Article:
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SECOND VOYAGE OF SINDBAD, THE SAILOR

After my first voyage, I intended to spend the rest of my days at Bagdad, but it was not long ere I grew weary of a quiet life. So I bought goods proper for commerce, and with merchants of good name put to sea a second time.

We traded from island to island and exchanged goods with great profit. One day we landed on an island covered with several sorts of fruit trees, but we could see neither man nor beasts upon it. We went to take a little fresh air in the meadows and along the streams that watered them. Whilst some amused themselves with gathering flowers, and others with gathering fruits, I sat down by a stream betwixt two great trees and I fell asleep. I cannot tell how long I slept, but when I woke up the ship was gone.

I was very much surprised to find the ship gone. I got up and looked about everywhere but could not see one of the merchants who had landed with me. At last I perceived the ship

under sail but at such a distance that I lost sight of her in a very little time.

I leave you to guess at my gloomy thoughts in this sad condition. I was ready to die with grief. I cried out sadly, beat my head and breast, and then threw myself down upon the ground. There I lay for some time in a terrible agony, one afflicting thought being succeeded by another still more afflicting. I upbraided myself a hundred times for not having been content with the produce of my first voyage which might well have served me all my life. But all this was in vain and my repentance was too late.

At last I resigned myself to the will of God, and not knowing what to do, I climbed up to the top of a great tree from which I looked about on all sides to see if there were anything that might give me hopes.

When I looked toward the sea, I could see nothing but sky and water. But looking toward the land I saw something white. I came down from the tree and went toward it.

The distance

was so great that I could not distinguish what it

was.

When I came nearer I thought it to be a white bowl of a wonderful height and bigness. When I came up to it, I touched it and found it to be very smooth. I went around to see if it was open on any side, but saw it was not and that there was no climbing up to the top of it, it was so smooth. It was at least fifty paces around.

By this time the sun was ready to set, and all of a sudden the sky became as dark as if it had been covered with a thick cloud. I was much astonished at this sudden darkness, but much more so when I found it occasioned by a bird of monstrous size that came flying toward me. I remembered that I had often heard mariners speak of a huge fowl by the name of roc. Indeed, the great bowl which I so much admired was a roc's egg, and the roc was coming no doubt to sit over the egg and hatch it.

As I perceived the roc coming nearer I crept close to the egg, so that when the bird had set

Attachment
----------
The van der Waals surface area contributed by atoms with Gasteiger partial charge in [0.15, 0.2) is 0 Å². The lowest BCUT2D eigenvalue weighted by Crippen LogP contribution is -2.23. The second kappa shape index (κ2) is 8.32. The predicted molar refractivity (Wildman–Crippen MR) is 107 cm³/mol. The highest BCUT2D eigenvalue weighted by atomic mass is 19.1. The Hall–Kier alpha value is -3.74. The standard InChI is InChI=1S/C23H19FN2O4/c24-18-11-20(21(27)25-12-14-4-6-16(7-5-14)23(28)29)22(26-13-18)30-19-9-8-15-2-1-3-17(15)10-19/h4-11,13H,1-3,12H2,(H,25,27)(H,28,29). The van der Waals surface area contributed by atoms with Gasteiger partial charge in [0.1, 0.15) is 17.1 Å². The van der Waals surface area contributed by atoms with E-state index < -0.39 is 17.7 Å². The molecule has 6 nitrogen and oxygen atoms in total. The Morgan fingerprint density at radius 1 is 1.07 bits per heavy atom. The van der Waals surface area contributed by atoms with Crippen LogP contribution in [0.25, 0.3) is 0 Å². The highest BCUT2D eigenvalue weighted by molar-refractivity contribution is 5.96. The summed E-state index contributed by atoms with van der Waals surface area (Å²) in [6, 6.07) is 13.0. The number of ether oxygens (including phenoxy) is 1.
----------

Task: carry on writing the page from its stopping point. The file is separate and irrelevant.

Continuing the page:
tled I had before me one of her legs which was as big as the trunk of a tree. I tied myself strongly to it with the cloth that went round my turban, in hopes that when the roc flew away next morning she would carry me with her out of this desert island.

After having passed the night in this condition, the bird actually flew away next morning, as soon as it was day, and carried me so high that I could not see the earth. She afterwards descended all of a sudden with so much rapidity that I lost my But when the roc was settled and I found myself upon the ground, I speedily untied the knot, and had scarce done so when the bird having taken up a serpent of a monstrous length in her bill flew away.

senses.

The place where the roc left me was a very deep valley, surrounded on all sides with mountains so high that they seemed to reach above the clouds, and so full of steep rocks that there was no chance to get up out of the valley. This a new perplexity. When I compared this

was

valley with the desert island from which the roc had brought me, I found that I had gained nothing by the change.

As I walked through this valley, I perceived it was strewed with diamonds, some of which were of a surprising bigness. I took a great deal of pleasure in looking at them, but speedily I saw with terror great serpents, so big and so long that the least of them was capable of swallowing an elephant. In the daytime these serpents retired to their dens, where they hid themselves from their enemy, the roc, and did not come out often except in the nighttime.

I spent the day walking about the valley, resting myself at times in such places as I thought most pleasant. When night came I went into a cave where I thought I might be in safety. I stopped the mouth of it, which was low and strait, with a great stone to protect me from the serpents, but not so exactly fixed as to prevent the light from coming in. The serpents soon began to appear and their hissing about put

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